Trans Pecos -- Brite Ranch, Valentine, Presidio County; Jane Brite, White Trust, Owner; Jim White, III, Operator
The Brite Ranch is striving to manage the balanced production of livestock and wildlife, with emphasis on mule deer, pronghorn, Carmen Mountain White-tails, desert quail, javelina and small game. Overall rangeland improvement through time is the ultimate management goal of the ranch, providing a diversity of quality habitats for native species while maintaining and improving grazing productivity for cattle. Income from hunting has become increasingly important over the last decades. The ranch is also exploring ecotourism opportunities for birding, geology exploration, and history. Unique features such as Capote Creek headwaters, cienega and falls have been protected by the ranch for over a century, as has the Brite Store, which has remained relatively unchanged since the days of Pancho Villa.
Wildlife Management Association -- Edwards Plateau Prescribed Burning Association, Inc., 20 counties; Dr. Charles A. Taylor, Administrator
The Edwards Plateau Prescribed Burning Association was established in 1997 at the Texas AgriLife Research Station near Sonora. The purpose of the organization is to empower and equip ranchers to manage rangelands using prescribed fire. With more than 500 landowner members, this neighbor-helping-neighbor cooperative has provided the resources, education, and encouragement necessary to help restore fire to rangelands on a sustained basis. The EPPBA was the first burn cooperative in Texas and has been the model for others to follow. Members are encouraged to participate in as many prescribed burns as possible, building an experienced labor force ready to help each other. More than 600 prescribed burns on approximately 500,000 acres have been completed since 1997.
Corporation -- Matador Ranch, Matador, Motley, Dickens, Cottle, Crosby and Floyd Counties; The Matador Cattle Company, Koch Companies Public Sector, LLC; Bob Kilmer, Operator
Covering 129,000 acres in five counties, the Matador Ranch has employed all the tools of range and wildlife management to continuously improve the long term health and productivity of its land and water resources. Their goal is to profitably sustain domestic livestock and wildlife in an optimal balance. Rest-rotational grazing systems that control seasonal use, duration, and stock density are used to manage for increased quality and quantity of desirable forage. Strategic brush management has improved riparian areas, enhanced natural springs, and improved nesting cover for turkeys and quail. White-tailed and mule deer are surveyed annually along with quail, feral hogs, javelina, coyotes and turkeys.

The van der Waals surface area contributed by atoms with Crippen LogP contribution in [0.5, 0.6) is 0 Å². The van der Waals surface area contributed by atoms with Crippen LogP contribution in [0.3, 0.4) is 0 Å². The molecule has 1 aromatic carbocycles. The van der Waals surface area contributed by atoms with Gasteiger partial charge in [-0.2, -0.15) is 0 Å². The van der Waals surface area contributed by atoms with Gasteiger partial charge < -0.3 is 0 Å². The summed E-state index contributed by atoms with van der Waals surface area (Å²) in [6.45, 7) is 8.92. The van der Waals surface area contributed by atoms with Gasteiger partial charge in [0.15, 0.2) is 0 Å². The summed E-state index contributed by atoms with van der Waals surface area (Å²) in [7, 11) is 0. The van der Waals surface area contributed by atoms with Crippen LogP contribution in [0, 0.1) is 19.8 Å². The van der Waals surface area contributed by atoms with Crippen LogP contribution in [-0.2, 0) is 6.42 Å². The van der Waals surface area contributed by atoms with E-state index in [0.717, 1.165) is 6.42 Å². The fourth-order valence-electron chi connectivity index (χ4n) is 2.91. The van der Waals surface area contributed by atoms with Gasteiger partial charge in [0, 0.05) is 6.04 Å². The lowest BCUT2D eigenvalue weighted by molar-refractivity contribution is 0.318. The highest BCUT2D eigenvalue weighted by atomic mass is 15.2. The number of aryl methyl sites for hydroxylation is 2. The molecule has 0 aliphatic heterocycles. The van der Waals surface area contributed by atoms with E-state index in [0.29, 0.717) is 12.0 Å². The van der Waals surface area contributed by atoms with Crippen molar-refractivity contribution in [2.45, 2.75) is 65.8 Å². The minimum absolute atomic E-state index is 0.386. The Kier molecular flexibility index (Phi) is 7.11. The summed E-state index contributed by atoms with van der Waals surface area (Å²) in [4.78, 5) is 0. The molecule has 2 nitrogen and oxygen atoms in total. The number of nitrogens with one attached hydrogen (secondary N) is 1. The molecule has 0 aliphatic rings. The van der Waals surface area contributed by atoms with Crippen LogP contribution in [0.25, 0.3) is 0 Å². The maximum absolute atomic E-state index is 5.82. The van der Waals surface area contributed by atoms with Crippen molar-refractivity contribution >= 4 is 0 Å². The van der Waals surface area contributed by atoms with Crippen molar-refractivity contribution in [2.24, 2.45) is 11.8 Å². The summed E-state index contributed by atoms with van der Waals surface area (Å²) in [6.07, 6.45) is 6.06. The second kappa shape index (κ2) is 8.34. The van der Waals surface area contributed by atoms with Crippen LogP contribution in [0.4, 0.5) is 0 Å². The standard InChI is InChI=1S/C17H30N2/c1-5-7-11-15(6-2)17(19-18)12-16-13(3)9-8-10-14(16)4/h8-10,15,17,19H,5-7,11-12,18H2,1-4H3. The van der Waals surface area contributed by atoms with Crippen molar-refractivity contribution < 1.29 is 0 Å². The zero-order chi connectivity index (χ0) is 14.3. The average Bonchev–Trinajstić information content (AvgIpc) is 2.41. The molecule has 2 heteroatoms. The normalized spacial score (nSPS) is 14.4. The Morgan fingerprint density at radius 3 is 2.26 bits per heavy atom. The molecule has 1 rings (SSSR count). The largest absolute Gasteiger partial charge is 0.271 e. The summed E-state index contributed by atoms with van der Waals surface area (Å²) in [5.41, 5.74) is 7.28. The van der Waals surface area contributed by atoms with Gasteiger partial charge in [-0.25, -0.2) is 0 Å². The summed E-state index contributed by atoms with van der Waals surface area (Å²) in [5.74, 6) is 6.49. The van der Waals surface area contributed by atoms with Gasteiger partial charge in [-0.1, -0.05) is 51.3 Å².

Special Recognition -- Fort Sam Houston/Camp Bullis Training Site, U.S. Army, Bexar County; Colonel Mary Garr, Commander; Lucas Cooksey, Biologist
Camp Bullis is the 28,000-acre field training area of Fort Sam Houston near San Antonio. The base has been managing its deer herd, assisted by TPWD, since 1957. Management for endangered birds includes protection of more than 10,000 acres of dense old growth woodland for the Golden-cheeked warbler. Their Karst Management Plan guides efficient management of both cave biology and groundwater recharge. Goals for Camp Bullis include maintaining balanced ecosystems while enhancing military training and readiness. Innovations such as cable concrete water crossings and brush management using the low impact "cedar eater" help reduce erosion in sensitive areas. Camp Bullis also supports a wide range of natural resource research and demonstration.
Special Recognition -- Education and Outreach -- Bear Springs Blossom, Pipe Creek (Bandera), Bandera County; Peter and Marianne Bonenberger
Peter and Marianne Bonenberger found the place they call Bear Springs Blossom Nature Preserve quite by accident; while splitting their time between the Hill Country and their native Germany. A 125-acre island of old-growth juniper woodlands and canyons in eastern Bandera County, the property gets its name from Bear Springs Ranch-founded in 1866. After purchasing 80 acres and moving to the property, the Bonenberger's founded the non-profit 501(c)(3) organization, Bear Springs Blossom Nature Conservation Group to facilitate their interest in education and outreach. The organization now includes more than 900 members in 8 countries. A conservation easement now offers permanent protection for the entire 125-acre tract. At Bear Springs Blossom, lectures and guided tours are made available on a wide range of natural history topics and environmental issues.